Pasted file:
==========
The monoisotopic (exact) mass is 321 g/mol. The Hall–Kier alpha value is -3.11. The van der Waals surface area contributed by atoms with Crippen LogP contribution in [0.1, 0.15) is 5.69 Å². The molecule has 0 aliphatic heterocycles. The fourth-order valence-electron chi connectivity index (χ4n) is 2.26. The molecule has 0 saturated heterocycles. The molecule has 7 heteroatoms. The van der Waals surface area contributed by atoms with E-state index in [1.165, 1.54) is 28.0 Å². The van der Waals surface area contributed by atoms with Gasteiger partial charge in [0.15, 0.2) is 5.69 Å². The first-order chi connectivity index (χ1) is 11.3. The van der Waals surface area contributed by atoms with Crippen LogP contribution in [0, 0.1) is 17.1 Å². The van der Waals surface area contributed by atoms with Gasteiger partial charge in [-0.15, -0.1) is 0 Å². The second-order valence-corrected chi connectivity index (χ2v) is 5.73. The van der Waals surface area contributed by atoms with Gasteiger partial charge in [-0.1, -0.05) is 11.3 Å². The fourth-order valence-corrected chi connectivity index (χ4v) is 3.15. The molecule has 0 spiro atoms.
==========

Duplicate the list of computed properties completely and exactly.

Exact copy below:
The monoisotopic (exact) mass is 321 g/mol. The Hall–Kier alpha value is -3.11. The van der Waals surface area contributed by atoms with Crippen LogP contribution in [0.1, 0.15) is 5.69 Å². The molecule has 0 aliphatic heterocycles. The fourth-order valence-electron chi connectivity index (χ4n) is 2.26. The molecule has 0 saturated heterocycles. The molecule has 7 heteroatoms. The van der Waals surface area contributed by atoms with E-state index in [1.165, 1.54) is 28.0 Å². The van der Waals surface area contributed by atoms with Gasteiger partial charge in [0.15, 0.2) is 5.69 Å². The first-order chi connectivity index (χ1) is 11.3. The van der Waals surface area contributed by atoms with Crippen LogP contribution in [0, 0.1) is 17.1 Å². The van der Waals surface area contributed by atoms with Gasteiger partial charge in [-0.15, -0.1) is 0 Å². The second-order valence-corrected chi connectivity index (χ2v) is 5.73. The van der Waals surface area contributed by atoms with Gasteiger partial charge in [-0.1, -0.05) is 11.3 Å². The fourth-order valence-corrected chi connectivity index (χ4v) is 3.15. The molecule has 0 spiro atoms.